The relative velocity of an astronomical object, toward or away from an observer, can be determined very precisely by measuring the color distribution of the light from the object. Distinct spectral features, characteristic of the different chemical elements that are present, appear at well-established locations in the spectrum, but the entire spectrum is shifted toward shorter wavelengths (toward blue) for an object approaching the observer, or toward longer wavelengths (toward red) for a receding object. The amount of this Doppler shift is closely related to the velocity of the object relative to the observer. See also: Doppler effect
If galaxies were moving randomly in the universe, observers would expect to see just as many blueshifted galaxies as redshifted galaxies, roughly half moving toward Earth and half moving away. However, measurements of galaxy motions made in the early twentieth century showed a very different distribution: With the exception of a few nearby galaxies, all galaxies exhibited redshifts of varying amounts, implying that they were all moving away from Earth. U.S. astronomer Edwin Hubble extended this work by determining the distances to these galaxies, finding that recession velocity was directly proportional to distance—the more distant galaxies were moving away faster (Fig. 8). The constant of proportionality relating speed and distance now bears Hubble's name. An increasingly well-supported and accurate determination of this Hubble constant (H0) has been one of the central pursuits of modern astronomy for the past several decades.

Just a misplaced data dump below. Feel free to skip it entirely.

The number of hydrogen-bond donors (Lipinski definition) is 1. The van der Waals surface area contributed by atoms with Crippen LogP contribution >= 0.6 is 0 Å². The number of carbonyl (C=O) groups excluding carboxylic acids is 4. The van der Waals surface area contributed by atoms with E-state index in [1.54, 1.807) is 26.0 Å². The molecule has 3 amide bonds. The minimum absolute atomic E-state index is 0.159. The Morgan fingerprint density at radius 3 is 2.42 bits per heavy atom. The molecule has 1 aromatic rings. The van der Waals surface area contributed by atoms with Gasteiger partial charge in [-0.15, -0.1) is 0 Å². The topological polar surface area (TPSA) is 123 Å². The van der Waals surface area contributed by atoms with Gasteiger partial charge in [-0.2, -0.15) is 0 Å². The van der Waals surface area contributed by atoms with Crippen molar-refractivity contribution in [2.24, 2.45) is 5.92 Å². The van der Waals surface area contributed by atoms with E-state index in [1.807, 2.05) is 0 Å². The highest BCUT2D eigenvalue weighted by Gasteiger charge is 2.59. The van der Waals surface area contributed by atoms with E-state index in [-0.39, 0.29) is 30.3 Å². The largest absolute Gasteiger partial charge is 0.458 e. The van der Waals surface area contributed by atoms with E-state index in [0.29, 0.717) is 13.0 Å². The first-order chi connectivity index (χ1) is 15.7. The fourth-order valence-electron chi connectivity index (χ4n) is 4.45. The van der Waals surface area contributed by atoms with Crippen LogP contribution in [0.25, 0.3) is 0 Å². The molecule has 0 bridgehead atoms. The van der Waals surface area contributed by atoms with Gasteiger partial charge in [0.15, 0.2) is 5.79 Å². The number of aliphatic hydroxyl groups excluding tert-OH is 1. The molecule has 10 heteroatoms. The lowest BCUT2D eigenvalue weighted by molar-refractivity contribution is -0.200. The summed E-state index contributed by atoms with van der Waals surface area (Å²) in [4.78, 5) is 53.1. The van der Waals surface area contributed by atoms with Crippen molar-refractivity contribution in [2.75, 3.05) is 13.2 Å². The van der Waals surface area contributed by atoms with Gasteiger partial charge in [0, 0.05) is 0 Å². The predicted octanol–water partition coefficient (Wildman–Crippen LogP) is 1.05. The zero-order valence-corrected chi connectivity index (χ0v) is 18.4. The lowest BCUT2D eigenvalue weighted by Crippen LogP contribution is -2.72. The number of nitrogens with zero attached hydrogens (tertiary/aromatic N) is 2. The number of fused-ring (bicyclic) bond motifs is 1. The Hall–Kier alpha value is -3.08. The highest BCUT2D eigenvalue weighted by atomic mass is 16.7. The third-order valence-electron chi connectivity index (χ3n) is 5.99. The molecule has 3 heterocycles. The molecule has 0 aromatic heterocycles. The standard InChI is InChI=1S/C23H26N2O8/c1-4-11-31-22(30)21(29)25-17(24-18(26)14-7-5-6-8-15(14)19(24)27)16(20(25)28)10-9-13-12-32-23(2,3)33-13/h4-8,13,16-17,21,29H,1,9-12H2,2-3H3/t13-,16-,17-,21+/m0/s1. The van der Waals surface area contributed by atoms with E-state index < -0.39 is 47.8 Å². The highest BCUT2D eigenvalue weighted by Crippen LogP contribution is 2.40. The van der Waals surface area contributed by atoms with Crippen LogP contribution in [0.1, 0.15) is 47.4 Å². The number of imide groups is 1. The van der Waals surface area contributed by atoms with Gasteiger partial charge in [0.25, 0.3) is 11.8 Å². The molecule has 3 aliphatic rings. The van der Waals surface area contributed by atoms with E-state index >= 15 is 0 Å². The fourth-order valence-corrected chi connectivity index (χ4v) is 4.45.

The observation that nearly all galaxies are moving away from Earth's location in space might suggest that Earth is at a special location in the universe, at or near the center of an expanding distribution of matter. It is highly unlikely, however, that Earth would happen to be located at such a special position. Fortunately, these observations can be explained in another fashion. If space itself is expanding uniformly in all directions, and the galaxies are being carried along in this general expansion, then any point in the universe would see all other points moving away. The greater the distance between two points, the more space exists between them, and the faster this distance increases. Hubble's law is therefore a consequence of the uniform expansion of space, which causes more distant galaxies to exhibit larger redshifts because they are receding from the observer faster.